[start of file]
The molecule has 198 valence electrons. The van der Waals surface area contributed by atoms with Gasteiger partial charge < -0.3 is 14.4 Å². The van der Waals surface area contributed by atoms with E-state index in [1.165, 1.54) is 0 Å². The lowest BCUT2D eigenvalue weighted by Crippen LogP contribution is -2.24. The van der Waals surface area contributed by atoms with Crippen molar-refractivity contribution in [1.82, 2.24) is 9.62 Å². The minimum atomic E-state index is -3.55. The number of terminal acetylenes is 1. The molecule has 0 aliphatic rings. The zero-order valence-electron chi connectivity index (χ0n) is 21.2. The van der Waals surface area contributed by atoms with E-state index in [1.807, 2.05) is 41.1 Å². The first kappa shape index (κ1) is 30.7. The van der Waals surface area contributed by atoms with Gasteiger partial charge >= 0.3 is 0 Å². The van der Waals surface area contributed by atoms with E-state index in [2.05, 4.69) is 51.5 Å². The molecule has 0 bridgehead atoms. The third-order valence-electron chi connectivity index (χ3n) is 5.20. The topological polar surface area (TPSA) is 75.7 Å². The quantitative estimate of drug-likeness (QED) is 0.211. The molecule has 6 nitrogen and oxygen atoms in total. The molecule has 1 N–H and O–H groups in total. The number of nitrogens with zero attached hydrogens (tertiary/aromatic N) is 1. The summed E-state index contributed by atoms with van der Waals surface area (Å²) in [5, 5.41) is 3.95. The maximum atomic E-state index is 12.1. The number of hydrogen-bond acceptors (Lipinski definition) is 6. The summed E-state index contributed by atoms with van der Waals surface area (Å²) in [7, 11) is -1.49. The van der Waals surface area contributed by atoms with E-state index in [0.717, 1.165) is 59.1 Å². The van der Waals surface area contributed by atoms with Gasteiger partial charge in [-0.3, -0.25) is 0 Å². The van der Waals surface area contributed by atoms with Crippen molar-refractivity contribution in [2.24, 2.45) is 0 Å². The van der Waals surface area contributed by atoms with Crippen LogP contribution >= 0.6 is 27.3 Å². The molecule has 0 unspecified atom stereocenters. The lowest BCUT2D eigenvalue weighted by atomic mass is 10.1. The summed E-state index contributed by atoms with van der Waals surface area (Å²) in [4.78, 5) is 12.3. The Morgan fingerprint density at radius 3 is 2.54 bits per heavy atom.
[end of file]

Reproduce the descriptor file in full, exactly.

The molecule has 198 valence electrons. The van der Waals surface area contributed by atoms with Gasteiger partial charge < -0.3 is 14.4 Å². The van der Waals surface area contributed by atoms with E-state index in [1.165, 1.54) is 0 Å². The lowest BCUT2D eigenvalue weighted by Crippen LogP contribution is -2.24. The van der Waals surface area contributed by atoms with Crippen molar-refractivity contribution in [1.82, 2.24) is 9.62 Å². The minimum atomic E-state index is -3.55. The number of terminal acetylenes is 1. The molecule has 0 aliphatic rings. The zero-order valence-electron chi connectivity index (χ0n) is 21.2. The van der Waals surface area contributed by atoms with E-state index in [1.807, 2.05) is 41.1 Å². The first kappa shape index (κ1) is 30.7. The van der Waals surface area contributed by atoms with Gasteiger partial charge >= 0.3 is 0 Å². The van der Waals surface area contributed by atoms with E-state index in [2.05, 4.69) is 51.5 Å². The molecule has 0 bridgehead atoms. The third-order valence-electron chi connectivity index (χ3n) is 5.20. The topological polar surface area (TPSA) is 75.7 Å². The quantitative estimate of drug-likeness (QED) is 0.211. The molecule has 6 nitrogen and oxygen atoms in total. The molecule has 1 N–H and O–H groups in total. The number of nitrogens with zero attached hydrogens (tertiary/aromatic N) is 1. The summed E-state index contributed by atoms with van der Waals surface area (Å²) in [5, 5.41) is 3.95. The maximum atomic E-state index is 12.1. The number of hydrogen-bond acceptors (Lipinski definition) is 6. The summed E-state index contributed by atoms with van der Waals surface area (Å²) in [7, 11) is -1.49. The van der Waals surface area contributed by atoms with E-state index in [0.717, 1.165) is 59.1 Å². The van der Waals surface area contributed by atoms with Gasteiger partial charge in [-0.3, -0.25) is 0 Å². The van der Waals surface area contributed by atoms with Crippen molar-refractivity contribution in [2.24, 2.45) is 0 Å². The van der Waals surface area contributed by atoms with Crippen LogP contribution >= 0.6 is 27.3 Å². The molecule has 0 unspecified atom stereocenters. The lowest BCUT2D eigenvalue weighted by atomic mass is 10.1. The summed E-state index contributed by atoms with van der Waals surface area (Å²) in [4.78, 5) is 12.3. The Morgan fingerprint density at radius 3 is 2.54 bits per heavy atom.